James Smith, Faculty of Arts, Science and Technology, (formerly School of The Arts), talks about the importance of feedback for student learning.
How can we provide feedback to students?
There are many ways to provide feedback to students. Typically, feedback on summative assessment is provided in written form but we also have tools (via Turnitin) to enhance formal written feedback with an audio recording. Formative feedback is sometimes offered verbally and, in the case of peer-assessment, feedback comes from other students (see our SPARKPlus pilot study for example). Working with a module tutor or a Personal Academic Tutor, students can use dialogue to understand feedback and to use it for improving their academic performance.
The Higher Education Academy (now AdvanceHE) Feedback Toolkit offers many discussions and resources for the effective use of feedback to support learners.
How can we used feedback as ‘advice for action’?
Whitelock (2010) coined the term ‘advice for action’ when proposing good feedback practice. Indeed, the literature suggests that good feedback should highlight what the student has achieved and what they need to do moving forward (Gibb & Simpson, 2004). Good feedback should help students figure out how to correct any problems themselves (Nicol & Macfarlane-Dick, 2006). One example cited by these authors is ‘go back to page 35 in the text and rethink how you would explain this point in future’.
Timeliness of feedback
The timeliness of feedback is an important consideration when thinking about using feedback to improve performance. Page 14 of the Higher Education Academy’s Feedback Toolkit (see link above) outlines a few strategies to ensure that feedback is provided in a timely way.
Providing feedback online
Please refer to the Submitting and Grading Electronically section of the Assessment & Feedback Portal for more information about using the University’s Virtual Learning Environment (called NILE) for assessment.
As a tutor there are several options available to you for online submission, feedback and grading. You can leave feedback online, or you can also provide grades through the tools in NILE. You will still need to pass grades to Student Records in the usual way.
For more information, see 10 Ideas for Enhancing Feedback with Technology from the Higher Education Academy.
How do we know that feedback works?
Ideally, we would be able to know that feedback is effective when a student’s performance improves over time. However, with so many other factors in one’s learning context, it is difficult to isolate the impact of feedback on a student’s progress. One way to understand whether feedback is effective is to ask students for feedback on your feedback and for insights into their learning processes. This sort of reflective, metacognitive work features increasingly in assessment because it also enables students to develop skills for self-regulation and to understand the role of reflection in learning.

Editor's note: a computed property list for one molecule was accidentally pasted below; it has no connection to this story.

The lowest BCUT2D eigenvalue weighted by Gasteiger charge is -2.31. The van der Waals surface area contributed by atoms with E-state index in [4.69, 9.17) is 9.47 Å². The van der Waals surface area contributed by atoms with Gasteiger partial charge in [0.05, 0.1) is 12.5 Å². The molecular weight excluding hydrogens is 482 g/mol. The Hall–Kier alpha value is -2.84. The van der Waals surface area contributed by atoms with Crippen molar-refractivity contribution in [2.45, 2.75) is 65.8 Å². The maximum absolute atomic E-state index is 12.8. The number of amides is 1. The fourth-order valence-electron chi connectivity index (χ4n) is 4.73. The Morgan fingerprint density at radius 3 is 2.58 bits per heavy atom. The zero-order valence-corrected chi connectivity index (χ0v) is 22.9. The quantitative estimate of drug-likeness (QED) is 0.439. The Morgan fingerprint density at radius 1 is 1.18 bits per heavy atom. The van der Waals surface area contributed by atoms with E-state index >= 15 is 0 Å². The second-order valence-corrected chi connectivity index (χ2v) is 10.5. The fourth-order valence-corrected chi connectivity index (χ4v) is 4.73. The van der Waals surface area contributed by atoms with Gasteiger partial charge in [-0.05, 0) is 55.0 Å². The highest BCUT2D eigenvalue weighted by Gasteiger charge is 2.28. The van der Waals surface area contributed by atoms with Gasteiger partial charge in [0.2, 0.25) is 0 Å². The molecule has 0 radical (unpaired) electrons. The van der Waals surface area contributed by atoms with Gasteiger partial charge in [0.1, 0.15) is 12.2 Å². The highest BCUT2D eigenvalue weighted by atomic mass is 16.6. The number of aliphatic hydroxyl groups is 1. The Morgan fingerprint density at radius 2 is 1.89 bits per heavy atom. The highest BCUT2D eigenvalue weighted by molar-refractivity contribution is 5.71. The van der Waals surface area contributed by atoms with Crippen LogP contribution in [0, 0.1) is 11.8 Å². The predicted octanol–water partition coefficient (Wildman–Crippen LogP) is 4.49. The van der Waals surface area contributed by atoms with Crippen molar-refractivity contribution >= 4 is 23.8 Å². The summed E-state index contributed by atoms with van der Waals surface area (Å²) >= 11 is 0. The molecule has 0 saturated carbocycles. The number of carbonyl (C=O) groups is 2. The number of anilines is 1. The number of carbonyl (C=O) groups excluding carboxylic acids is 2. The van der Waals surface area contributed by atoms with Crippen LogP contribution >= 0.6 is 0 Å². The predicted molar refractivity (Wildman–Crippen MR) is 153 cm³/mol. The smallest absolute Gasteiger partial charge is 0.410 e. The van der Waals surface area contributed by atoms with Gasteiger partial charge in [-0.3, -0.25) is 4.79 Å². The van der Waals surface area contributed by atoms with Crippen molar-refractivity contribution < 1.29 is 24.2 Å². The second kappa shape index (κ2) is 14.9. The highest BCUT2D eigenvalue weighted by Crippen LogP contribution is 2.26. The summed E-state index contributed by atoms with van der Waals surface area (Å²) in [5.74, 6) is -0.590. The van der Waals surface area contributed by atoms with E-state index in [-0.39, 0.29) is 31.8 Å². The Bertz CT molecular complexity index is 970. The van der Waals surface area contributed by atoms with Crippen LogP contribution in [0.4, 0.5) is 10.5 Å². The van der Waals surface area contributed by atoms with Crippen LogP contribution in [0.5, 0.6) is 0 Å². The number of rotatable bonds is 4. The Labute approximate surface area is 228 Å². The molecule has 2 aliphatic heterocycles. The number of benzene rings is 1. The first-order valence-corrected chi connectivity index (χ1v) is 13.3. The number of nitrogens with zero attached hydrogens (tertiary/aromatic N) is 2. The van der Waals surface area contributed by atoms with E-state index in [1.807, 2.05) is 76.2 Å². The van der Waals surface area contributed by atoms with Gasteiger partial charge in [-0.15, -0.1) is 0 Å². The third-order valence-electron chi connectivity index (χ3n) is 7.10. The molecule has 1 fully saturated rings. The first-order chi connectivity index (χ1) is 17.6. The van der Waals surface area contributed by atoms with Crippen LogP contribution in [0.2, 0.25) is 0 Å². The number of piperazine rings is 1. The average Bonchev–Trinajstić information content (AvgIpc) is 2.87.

The use of dialogue around feedback is important for engaging students in the feedback process.
The Higher Education Academy has 10 strategies to engage students with feedback.
How do students use feedback?
Medland (n.d.) suggests there are several reasons why students don’t use feedback:
Why don’t/can’t students act on feedback?
- Heavy workload
- Illegible handwriting
- Not sufficiently timely
- Unable to understand the feedback / interpret comments incorrectly
- Grades can draw attention away from feedback comments
- Lack of shared understanding re: assessment criteria
- Lack of shared understanding re: HE/disciplinary jargon
- Lack of guidance for improving learning (focus on justifying grade/diagnosing problem)
- Lack of explanation of what the student has done wrong
- Inconsistency between different courses/disciplines
- Feedback appears disembodied from the student’s work
- Conflict between staff conceptions of the purpose of feedback, their pedagogical intentions and the requirements of the system
Understanding, from a student’s perspective, how feedback is used, is one way that feedback from students can enhance your teaching practice. Nicol (2009) suggested that teachers need to find ways of generating ongoing feedback from students. Ideas offered in Nicols’ paper include:
- Structuring learning tasks so the students generate regular output that can be monitored by teaching staff
- Creating opportunities for dialogue in class to work through troublesome concepts
- Providing opportunities for students to self-assess and reflect on their progress
- Offering to be a member of online and social communities to address questions and to provide academic expertise
How can we ensure feedback is accessible?
The Higher Education Academy’s Feedback Toolkit offers some discussion and strategies for making feedback accessible.
The University’s Learning Technology Team is working on a project to standardise the accessibility options with the Virtual Learning Environment (NILE).
The University’s ASSIST Team can offer advice on accessibility options for learners with specific requirements.